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Borges: A Life

By Michael Dirda
Sunday, August 8, 2004; Page BW15


By Edwin Williamson. Viking. 574 pp. $34.95

Edwin Williamson's new life of the great writer Jorge Luis Borges (1899-1986) is thoroughly engrossing, and fans of the Argentine's ficciones will want to read it without delay. But like socialist literature of the 1930s, this biography wants to fit unruly human life into a theoretical mold. Throughout these pages, Borges is made to appear a divided man, one who desperately, and until his final years unsuccessfully, yearns for spiritual unity. Williamson discovers polarities everywhere. As a child Borges is torn between admiration for his martial ancestors (symbolized by the sword) and an equal admiration for the romantic violence of raffish knife-fighters and petty criminals (the dagger). As a young man, he is caught between the example of his father, the bookish, philandering would-be artist, and the demands of his controlling mother, whom he never disobeys, no matter how stultifying her attentions, how suffocating her devotion. Worst of all, as an adult, Borges repeatedly desires the love of a good woman or even a bad one, but though his spirit may sometimes be willing, his flesh is apparently always weak: Whether traumatized by memories of an unsuccessful adolescent visit to a prostitute or fearful of offending imperious Mama, he can never, his biographer strongly suggests, actually bring himself to go to bed with anybody.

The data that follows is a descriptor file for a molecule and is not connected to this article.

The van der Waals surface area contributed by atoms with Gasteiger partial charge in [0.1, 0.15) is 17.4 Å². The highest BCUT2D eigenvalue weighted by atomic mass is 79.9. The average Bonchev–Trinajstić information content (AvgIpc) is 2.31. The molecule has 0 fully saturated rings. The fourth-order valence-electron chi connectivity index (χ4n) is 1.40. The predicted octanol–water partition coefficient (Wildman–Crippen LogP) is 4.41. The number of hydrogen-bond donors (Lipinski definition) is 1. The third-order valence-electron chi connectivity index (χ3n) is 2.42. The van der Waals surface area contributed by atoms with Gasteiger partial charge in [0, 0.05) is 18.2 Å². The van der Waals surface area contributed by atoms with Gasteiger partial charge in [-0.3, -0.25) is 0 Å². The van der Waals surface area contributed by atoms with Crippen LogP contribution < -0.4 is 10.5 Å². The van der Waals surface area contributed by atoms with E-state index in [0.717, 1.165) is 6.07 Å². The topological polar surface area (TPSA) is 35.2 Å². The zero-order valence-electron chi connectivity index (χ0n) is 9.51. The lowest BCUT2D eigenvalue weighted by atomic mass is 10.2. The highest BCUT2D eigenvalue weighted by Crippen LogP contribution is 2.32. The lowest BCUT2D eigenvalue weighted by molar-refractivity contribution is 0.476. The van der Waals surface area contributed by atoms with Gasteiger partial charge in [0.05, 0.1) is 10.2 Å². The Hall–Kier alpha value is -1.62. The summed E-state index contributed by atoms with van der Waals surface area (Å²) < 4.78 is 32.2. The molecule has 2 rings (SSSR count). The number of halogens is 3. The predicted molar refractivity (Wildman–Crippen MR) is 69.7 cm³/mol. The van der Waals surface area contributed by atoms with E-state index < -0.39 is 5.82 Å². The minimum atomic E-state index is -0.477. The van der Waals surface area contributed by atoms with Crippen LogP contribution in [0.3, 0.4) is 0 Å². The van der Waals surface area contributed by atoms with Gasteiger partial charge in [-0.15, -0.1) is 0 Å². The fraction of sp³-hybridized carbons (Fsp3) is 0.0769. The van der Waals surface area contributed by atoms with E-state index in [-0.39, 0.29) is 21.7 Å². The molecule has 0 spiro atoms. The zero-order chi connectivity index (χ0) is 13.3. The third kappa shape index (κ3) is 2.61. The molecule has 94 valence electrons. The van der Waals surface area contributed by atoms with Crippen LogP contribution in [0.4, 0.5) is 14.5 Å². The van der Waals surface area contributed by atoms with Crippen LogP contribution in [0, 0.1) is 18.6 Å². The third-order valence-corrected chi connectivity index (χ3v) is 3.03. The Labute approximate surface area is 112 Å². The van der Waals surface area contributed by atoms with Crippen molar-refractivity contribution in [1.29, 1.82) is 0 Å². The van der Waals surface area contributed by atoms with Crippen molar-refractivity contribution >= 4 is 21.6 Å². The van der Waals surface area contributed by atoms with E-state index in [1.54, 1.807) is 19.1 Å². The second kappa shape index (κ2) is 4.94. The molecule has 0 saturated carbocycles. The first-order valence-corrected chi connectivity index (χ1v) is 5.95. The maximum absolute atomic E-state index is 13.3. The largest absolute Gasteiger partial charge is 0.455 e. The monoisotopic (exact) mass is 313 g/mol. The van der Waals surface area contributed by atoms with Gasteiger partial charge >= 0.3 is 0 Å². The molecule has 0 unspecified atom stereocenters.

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It doesn't take long, then, for a reader of these pages to conclude that Latin America's most important 20th-century writer was essentially a wimp, probably impotent, certainly indecisive and weak-willed, thoroughly self-pitying, surprisingly vindictive and often cowardly (lacking the courage to tell the first woman he married that he was leaving her, he flew to another country while she was being served the divorce papers). Consider this, too: In many cultures, grown children often remain in their natal home, but Borges was still living with his mother in a small apartment well into his sixties. Once, at dinner, a Yale scholar overheard a maid ask if the famous writer would like some wine, only to be amazed by his formidable mother answering, "The boy won't have any wine."